There’s a place in Wales where secret weapons in the fight against poachers are being trained for their first mission. They have superhuman smell, the ability to secure the same amount of territory as seven wildlife rangers, and they’re covered in fur.
Conservation canines are working in Africa, India, and Polynesia to protect native wildlife against illegal poaching and invasive predators, and track threatened species with minimal interference.
“Although dogs are not a silver bullet in the fight against poaching they are a huge security force multiplier,” Daryll Pleasants, the founder of Animals Saving Animals, told BBC Earth.
Outside the UK, conservation canines are also trained at the University of Washington. There they learn to use their heightened sense of smell to find the scat of endangered or threatened species around the world, including wolves, tigers, orcas, bears, and mice. The scat is analyzed back at a lab, helping researchers understand more about the animals’ health and movement.
“Sampling with detection dogs also tends to be far less biased compared to traditional wildlife detection methods (remote cameras, radio-collaring, hair snags, and trapping),” the program website states. “No other method can acquire such a vast amount of reliable information in so short a time, making this approach incredibly valuable for conservation planners and land managers.”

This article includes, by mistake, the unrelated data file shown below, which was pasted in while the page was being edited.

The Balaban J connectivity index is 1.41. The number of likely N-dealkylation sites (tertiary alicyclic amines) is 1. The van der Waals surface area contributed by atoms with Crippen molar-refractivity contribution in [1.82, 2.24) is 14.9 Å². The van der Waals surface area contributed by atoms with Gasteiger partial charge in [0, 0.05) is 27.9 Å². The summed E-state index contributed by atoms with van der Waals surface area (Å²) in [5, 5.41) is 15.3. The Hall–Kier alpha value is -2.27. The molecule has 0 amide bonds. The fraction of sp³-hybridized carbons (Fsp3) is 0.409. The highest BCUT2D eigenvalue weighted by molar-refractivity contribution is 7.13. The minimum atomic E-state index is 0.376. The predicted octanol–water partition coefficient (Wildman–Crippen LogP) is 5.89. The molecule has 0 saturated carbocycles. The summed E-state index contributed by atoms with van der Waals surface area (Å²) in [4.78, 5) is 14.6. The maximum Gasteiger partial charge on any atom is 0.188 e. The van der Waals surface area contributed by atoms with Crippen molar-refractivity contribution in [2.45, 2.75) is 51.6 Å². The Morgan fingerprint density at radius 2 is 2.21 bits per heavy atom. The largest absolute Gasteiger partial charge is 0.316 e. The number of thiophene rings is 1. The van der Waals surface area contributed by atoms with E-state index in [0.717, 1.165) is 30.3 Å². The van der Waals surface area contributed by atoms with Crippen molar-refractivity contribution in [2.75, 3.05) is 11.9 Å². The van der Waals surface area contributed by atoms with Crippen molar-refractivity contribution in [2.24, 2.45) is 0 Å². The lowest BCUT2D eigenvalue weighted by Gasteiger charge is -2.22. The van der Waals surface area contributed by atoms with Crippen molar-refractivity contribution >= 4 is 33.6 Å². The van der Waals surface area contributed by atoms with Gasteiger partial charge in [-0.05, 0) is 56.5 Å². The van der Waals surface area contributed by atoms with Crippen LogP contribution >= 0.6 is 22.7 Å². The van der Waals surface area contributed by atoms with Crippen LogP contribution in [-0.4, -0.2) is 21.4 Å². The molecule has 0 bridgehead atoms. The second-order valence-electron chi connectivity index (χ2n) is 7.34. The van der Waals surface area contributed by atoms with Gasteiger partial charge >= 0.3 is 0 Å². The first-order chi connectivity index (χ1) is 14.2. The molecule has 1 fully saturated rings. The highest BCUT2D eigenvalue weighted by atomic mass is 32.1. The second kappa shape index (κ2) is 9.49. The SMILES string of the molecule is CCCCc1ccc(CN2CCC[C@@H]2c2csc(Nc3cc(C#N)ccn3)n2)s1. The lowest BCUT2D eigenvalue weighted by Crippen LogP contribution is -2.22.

In Kenya’s Ol Pejeta Consevancy, Belgian Malinois dogs are used to protect some of the most endangered animals in the world. The Malinois breed is chosen for its speed and agility, even in harsh conditions. Poachers are smart, but the Ol Pejeta Conservancy’s anti-poaching dog unit is quick enough to outsmart them.
They have to be when endangered lives are on the line.
The Malinois make great conservancy canines but not every dog on an anti-poaching squad has been bred for the job. Working Dogs for Conservation (WD4C), based in Montana, has found that rescued shelter pets can handle the task just as well.
Wildlife biologist and dog expert Megan Parker and her team train the dogs by rewarding them with their favorite toy every time they pick out the right scent.
According to ideas.ted.com, dogs from WD4C have been able to pick up “anything from elephant ivory and poachers’ guns in Zambia and trafficked snow leopards in Tajikistan to predatory Rosy wolf snails in Hawaii and invasive Argentine ants on California’s Santa Cruz Islands,” all while being careful not to disturb the actual wildlife.
Learn more about Parker and WD4C in the video below.
Matthew Russell is a West Michigan native and with a background in journalism, data analysis, cartography and design thinking. He likes to learn new things and solve old problems whenever possible, and enjoys bicycling, going to the dog park, spending time with his daughter, and coffee.
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